Happy endings are hard to come by on the island of Lamepedusa. For one thing, even the migrants who survive the journey to this tiny island gateway to Europe have a long way to go before they reach anything that could be described as a “happy ending.” Nevertheless, there are glimmers of hope. The kiss of this young couple radiates both relief and hope. “We made it!” it exclaims. Hope—like the island of Lampedusa itself—persists in a sea of suffering.
Bible Reading: Exodus 23:9
Empathy is the ability to understand and share the feelings of another. God is counting on both empathy and memory to reinforce this command in Exodus 23:9: “You shall not oppress a stranger, for you know the feelings of the stranger, having yourselves been strangers in the land of Egypt” (JPS).
God’s appeal must have had a powerful impact on the newly liberated covenant people. One wonders if it could have a similar impact on many of us.
Consider, for instance, this statistic: In the years between 1892 and 1954, approximately 12 million immigrants passed through the immigrant inspection station on Ellis Island. Were your ancestors among them? Mine were. I can’t help but wonder if my great-great-great grandparents shared a kiss of hope like the one in the picture.
- Were your ancestors immigrants? If so, how does that affect the way you view contemporary migrants?
- What does it feel like to be a stranger in a strange land? To what degree can empathy and memory help us engage the contemporary conversation around migrants and refugees?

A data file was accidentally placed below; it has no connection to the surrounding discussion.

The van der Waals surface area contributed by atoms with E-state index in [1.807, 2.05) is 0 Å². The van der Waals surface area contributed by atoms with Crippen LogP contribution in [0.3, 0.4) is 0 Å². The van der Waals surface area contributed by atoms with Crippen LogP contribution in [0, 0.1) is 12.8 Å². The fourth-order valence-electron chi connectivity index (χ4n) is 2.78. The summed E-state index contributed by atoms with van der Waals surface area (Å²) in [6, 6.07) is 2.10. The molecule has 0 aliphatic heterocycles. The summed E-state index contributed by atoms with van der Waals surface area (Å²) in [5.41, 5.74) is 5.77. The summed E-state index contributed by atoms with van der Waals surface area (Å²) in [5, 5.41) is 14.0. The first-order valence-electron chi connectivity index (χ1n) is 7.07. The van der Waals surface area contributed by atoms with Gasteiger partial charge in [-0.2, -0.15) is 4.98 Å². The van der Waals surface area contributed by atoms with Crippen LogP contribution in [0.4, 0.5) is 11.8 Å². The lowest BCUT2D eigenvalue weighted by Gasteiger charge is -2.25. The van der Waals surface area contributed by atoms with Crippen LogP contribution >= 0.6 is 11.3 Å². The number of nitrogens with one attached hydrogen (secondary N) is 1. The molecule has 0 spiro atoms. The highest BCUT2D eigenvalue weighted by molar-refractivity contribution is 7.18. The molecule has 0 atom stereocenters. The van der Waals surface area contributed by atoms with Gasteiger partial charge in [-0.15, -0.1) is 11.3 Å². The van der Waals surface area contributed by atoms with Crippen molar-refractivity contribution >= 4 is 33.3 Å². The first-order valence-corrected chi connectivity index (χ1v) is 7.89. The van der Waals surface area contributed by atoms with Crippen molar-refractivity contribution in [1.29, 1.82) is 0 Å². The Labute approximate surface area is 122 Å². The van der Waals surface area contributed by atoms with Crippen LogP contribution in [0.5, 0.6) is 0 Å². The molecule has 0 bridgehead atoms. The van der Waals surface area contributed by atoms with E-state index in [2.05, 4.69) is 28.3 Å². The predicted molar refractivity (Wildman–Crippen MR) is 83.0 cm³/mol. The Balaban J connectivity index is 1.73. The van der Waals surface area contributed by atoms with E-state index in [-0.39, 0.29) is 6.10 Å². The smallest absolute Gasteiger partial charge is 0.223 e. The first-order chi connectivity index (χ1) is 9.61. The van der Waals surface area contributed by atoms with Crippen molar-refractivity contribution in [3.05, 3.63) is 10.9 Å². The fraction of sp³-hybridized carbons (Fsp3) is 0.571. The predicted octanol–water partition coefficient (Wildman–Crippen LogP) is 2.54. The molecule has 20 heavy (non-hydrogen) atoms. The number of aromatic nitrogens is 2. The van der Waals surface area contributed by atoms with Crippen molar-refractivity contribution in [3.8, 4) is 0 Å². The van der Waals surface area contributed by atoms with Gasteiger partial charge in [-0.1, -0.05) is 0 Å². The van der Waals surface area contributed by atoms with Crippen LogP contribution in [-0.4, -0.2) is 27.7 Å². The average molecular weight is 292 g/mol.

- Research your own family’s story.
- Read more about the island of Lampedusa in this March 26, 2019 editorial: A Look from the Border.
Prayer: Forgive us for our short memories. Forgive us for our lack of empathy. Forgive us when we are quick to accept God’s grace for ourselves, but slow to show grace to others.
Welcoming the Stranger Series
In the last ten years more than 35,000 asylum seekers have died in the Mediterranean. Desperate to escape untenable situations in countries like, Syria, Eritrea, Sudan, and Somalia, refugees risk both life and livelihood to board rickety boats bound for what they hope will be a new life in Europe. Many of them die within sight of what they hoped would be the promised land.
Welcoming the Stranger is a devotional series designed to help Christians connect this unfolding humanitarian crisis in the Mediterranean with the Bible’s call to “welcome the stranger.” Recognizing that “the stranger” can sometimes be an abstraction that blinds us to the face of Christ, the series approaches the refugee crisis from a personal perspective. Each entry focuses on one person’s story, brought vividly to life by Italian artist and relief worker, Francesco Piobbichi. These stories are then linked to relevant Scripture, prayer, discussion, and action prompts.
Immigration is a hot topic around the globe, and the Bible passages in this series speak to wherever we are called to “welcome the stranger.” My specific interest in the Mediterranean context was sparked by a 2016 trip to the island of Lampedusa—a small island off the coast of Sicily that is the scene of so much hope and tragedy for refugees trying to enter Europe via small, unsafe boats. In addition learning about the situation there and the work being done by ecumenical groups like Mediterranean Hope, I spent significant time interviewing Francesco Piobbichi, whose art documents the stories of individual refugees and families who often die trying to reach safety. You can learn more about him and work through the following link: Francesco Piobbichi’s Artwork Each of his “snapshots” tells a story—sometimes of triumph, but often of tragedy: Piobbichi’s goal is to help people understand this large-scale human tragedy on a more personal level. My goal in this series is to use Piobbichi’s art as a starting point for Bible study and personal reflection/action.